• Parity

    by Tyler Dellow • April 4, 2012 • Hockey • 16 Comments

    I was looking at the goal difference numbers the other day and happened across something interesting. Edmonton is almost certainly going to finish 28th or 29th in the NHL. The Oilers, however, have a goal difference, net of empty netters and the asinine SO goals that the NHL includes in the official totals to pretend that offence is up, of -15. We’d usually expect that to put a team at somewhere like 77 points over a full season, plus whatever they can add in OT or the SO. Call it 85 points. Someone on Twitter pointed out that Montreal’s number is even better – they’re tied for 16th in the NHL in net goal difference with -7. They could plausibly get that to zero and pick 28th. Insane.

    This got me wondering about how the best and worst goal differences in the NHL have changed since the new CBA. I’ve had a theory, which I’ve never gotten around to testing, that the range between best and worst would begin to narrow as time went on. Very simply, the idea is that under the old CBA, you could do an actual rebuild in which you didn’t bother spending money on guys who could play hockey but just flat out sucked. Teams did this. Under the new CBA, you can’t really do that – you’re forced to have a cap hit within $16MM of the ceiling. This should, in theory, sforce the hockey talent to spread out.

    And it looks like theory is backed up by reality. What I’ve done is split the league into six teams by goal difference – 1-5, 6-10, etc. I’ve then started in 2003-04 and gone to present, charting the goal difference for those groups. You can see that it’s converged significantly since 2003-04. (I assume this goes without saying but the dark blue line is 1-5 in goal differential, etc.) It turns out that there has been something of a convergence in strength of teams since the lockout. In 2003-04, the best five goal differential teams in the NHL were +265, the worst five teams in terms of goal difference -333. This year, pro-rated to 82 games, it’s +254 and -225.

    What’s interesting is how much more expensive it’s become to have a lousy hockey team. The change that’s taken place in goal difference is undeniable and large but…those teams still by and large don’t come close to the playoffs. In 2003-04, the average payroll on a bottom five goal differential team was $35.5MM. This year, it’s $58.1MM. A top five goal differential team in 2003-04 cost $52.8MM, on average. This year, the cost of such a team is $61.6MM. Call it a 6.4% increase, annually, for the bottom teams and a 1.9% increase, annually for the top teams. It’s a bizarre result of this CBA – owning a terrible hockey team has become much more expensive on a year by year basis.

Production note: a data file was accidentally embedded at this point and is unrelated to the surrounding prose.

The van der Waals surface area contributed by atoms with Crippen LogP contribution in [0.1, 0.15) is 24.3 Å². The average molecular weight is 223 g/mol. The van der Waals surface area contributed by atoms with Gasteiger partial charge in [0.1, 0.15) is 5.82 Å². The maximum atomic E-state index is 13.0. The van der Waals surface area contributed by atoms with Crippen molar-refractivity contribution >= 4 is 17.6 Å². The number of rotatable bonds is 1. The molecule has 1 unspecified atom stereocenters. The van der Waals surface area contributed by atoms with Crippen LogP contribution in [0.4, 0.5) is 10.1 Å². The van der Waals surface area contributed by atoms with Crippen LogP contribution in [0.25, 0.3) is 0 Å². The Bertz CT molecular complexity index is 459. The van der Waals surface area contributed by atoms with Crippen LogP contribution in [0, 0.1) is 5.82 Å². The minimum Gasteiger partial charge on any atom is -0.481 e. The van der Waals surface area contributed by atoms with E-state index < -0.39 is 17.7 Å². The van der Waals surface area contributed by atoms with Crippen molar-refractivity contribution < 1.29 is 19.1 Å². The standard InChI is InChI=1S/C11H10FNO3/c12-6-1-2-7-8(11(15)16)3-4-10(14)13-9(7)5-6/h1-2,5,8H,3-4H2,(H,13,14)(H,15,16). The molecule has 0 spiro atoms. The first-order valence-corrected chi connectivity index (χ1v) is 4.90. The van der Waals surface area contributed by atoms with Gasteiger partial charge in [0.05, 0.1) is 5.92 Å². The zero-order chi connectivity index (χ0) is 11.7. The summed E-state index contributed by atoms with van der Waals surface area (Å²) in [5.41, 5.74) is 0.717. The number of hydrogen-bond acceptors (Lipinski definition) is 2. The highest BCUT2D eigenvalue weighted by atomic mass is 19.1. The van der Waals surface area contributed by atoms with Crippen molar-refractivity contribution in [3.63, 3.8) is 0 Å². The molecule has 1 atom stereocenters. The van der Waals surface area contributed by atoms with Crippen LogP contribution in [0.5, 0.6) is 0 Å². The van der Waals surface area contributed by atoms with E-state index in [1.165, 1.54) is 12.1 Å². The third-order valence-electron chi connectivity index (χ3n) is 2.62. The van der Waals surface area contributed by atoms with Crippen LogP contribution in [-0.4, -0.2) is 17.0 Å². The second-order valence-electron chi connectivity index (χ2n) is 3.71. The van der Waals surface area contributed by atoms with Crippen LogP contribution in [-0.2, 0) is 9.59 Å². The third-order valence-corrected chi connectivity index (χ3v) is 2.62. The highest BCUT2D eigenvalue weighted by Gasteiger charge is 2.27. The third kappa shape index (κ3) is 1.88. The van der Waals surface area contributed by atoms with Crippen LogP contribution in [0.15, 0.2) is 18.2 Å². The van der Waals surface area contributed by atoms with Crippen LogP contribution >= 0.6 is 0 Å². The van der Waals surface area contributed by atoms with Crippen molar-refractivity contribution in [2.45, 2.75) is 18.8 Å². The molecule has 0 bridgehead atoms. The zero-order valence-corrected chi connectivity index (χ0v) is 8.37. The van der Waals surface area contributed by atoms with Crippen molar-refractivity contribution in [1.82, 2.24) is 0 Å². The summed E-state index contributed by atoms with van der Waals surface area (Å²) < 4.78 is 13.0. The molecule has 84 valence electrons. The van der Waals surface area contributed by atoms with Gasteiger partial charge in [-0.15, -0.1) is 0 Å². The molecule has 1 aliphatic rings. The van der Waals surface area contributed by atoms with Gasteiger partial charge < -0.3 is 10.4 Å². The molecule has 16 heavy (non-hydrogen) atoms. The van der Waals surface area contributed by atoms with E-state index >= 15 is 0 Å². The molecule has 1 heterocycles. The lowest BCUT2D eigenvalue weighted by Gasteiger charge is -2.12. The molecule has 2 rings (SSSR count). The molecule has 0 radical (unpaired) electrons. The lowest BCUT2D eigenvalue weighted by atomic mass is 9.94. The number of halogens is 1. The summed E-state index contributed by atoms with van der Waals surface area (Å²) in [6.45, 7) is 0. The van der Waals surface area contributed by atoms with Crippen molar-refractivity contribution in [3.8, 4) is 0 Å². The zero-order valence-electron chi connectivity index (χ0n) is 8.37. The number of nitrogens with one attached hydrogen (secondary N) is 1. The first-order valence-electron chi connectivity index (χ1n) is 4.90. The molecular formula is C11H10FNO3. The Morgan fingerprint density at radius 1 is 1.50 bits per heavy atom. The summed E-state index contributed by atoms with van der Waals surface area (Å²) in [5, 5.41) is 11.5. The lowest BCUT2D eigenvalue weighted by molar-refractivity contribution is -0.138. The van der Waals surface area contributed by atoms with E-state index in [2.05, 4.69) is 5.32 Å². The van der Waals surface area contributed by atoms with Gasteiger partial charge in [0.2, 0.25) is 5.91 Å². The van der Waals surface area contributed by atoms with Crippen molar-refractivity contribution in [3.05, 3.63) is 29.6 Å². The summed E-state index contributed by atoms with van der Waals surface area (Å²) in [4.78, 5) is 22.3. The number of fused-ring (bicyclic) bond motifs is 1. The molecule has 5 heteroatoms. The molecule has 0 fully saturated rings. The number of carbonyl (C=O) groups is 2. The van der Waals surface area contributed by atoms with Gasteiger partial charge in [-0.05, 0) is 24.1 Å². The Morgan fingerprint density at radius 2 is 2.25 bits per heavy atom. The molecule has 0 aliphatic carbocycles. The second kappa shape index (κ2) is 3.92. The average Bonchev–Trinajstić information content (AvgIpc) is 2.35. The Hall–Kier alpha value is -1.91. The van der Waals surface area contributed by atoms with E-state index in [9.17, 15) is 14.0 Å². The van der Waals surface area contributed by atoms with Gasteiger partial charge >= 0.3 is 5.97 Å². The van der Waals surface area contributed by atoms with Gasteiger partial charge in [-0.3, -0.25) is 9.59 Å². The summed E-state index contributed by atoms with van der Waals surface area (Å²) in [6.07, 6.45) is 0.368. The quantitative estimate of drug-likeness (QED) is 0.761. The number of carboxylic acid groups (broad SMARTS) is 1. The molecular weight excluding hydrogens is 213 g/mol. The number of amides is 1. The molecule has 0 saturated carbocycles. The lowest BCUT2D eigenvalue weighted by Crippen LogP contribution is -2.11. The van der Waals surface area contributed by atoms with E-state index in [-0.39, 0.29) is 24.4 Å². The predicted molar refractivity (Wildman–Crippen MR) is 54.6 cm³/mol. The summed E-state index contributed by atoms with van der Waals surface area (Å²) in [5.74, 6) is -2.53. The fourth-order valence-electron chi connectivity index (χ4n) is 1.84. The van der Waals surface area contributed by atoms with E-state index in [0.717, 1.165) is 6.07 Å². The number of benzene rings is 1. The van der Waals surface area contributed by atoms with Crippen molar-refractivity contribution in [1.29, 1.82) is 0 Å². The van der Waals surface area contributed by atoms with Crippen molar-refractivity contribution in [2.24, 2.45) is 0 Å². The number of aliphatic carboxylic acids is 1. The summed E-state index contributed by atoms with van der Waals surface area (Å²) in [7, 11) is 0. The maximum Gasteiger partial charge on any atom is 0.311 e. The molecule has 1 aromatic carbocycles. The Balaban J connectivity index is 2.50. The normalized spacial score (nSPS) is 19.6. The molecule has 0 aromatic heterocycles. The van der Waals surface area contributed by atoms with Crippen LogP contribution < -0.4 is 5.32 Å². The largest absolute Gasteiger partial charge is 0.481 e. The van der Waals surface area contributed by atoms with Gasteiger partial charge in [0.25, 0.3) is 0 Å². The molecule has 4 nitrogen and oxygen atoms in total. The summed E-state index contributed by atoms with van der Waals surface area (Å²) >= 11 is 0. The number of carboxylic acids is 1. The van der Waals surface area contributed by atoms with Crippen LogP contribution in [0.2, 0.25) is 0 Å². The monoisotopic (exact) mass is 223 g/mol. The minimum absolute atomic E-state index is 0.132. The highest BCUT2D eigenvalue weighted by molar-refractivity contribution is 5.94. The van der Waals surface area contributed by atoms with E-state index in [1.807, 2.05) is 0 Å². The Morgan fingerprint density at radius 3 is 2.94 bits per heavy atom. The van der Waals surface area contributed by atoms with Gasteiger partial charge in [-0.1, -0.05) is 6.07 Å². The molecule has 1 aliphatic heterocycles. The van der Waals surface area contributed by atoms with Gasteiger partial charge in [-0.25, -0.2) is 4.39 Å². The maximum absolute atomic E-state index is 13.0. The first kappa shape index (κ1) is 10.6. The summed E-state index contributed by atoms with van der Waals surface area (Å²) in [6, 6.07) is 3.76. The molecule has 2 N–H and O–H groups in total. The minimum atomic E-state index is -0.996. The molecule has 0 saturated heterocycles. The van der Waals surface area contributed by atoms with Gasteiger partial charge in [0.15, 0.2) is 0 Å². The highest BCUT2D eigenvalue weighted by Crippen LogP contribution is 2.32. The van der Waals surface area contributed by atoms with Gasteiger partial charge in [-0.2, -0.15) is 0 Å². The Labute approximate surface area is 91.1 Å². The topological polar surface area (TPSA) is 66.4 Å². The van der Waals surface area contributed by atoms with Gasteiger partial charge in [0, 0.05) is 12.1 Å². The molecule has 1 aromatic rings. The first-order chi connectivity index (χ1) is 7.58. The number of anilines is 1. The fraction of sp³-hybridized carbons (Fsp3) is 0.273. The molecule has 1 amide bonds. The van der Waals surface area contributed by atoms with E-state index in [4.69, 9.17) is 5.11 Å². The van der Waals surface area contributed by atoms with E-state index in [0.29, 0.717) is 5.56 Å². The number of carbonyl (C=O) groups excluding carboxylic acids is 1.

You don’t spend that money without some sort of result and, as you can infer, lousy teams are indeed now less lousy than they once were. I’m not sure that spending an extra $23MM annually for a 21 goal differential improvement is really worth it, from an economic perspective though. It’s generally accepted, I think, that you make more money by winning more hockey games. Cutting the margins between great and terrible doesn’t really do it. I sort of wonder if the cap floor has been responsible for some of the problems that we’ve seen teams have under this CBA. Phoenix, Atlanta, New Jersey and Dallas have all had serious financial problems. Columbus asked the city to bail them out. There are rumours about other teams. Under the old CBA, you could respond to a bad team by stripping it down, running it cheaply and collecting talent. That’s no longer an option here – you just need to keep pouring money into it. Revenue sharing will cover that to a degree but I don’t know that it’s enough.

    I wonder – and again, this is idle wondering, something I haven’t really checked – whether randomness starts to come into things a lot more as the margins between good and bad get smaller. It seems reasonable to expect that it would. As the margins get smaller because talent is more equally spread between teams because of financial constraints, there’s going to be less to separate teams outside of randomness. When this CBA came in, people were thrilled by the advent of parity; at the time, I kind of understood that to mean that all teams would have an equal chance to be good. What I didn’t realize was that it seems to have meant that virtually anyone could make the playoffs because talent is so equally spread between most teams that randomness will have a much more significant role in determining who makes the playoffs versus who has a horrible year.

    It’s an odd sort of a thing for a league to aspire to but maybe it makes perfect sense if you’re operating a cartel like the NHL. Any system in which any team can develop any sort of a long term competitive advantage will be opposed by the majority. What will be acceptable is a system in which randomness governs pretty much everything. It’s the logical endpoint.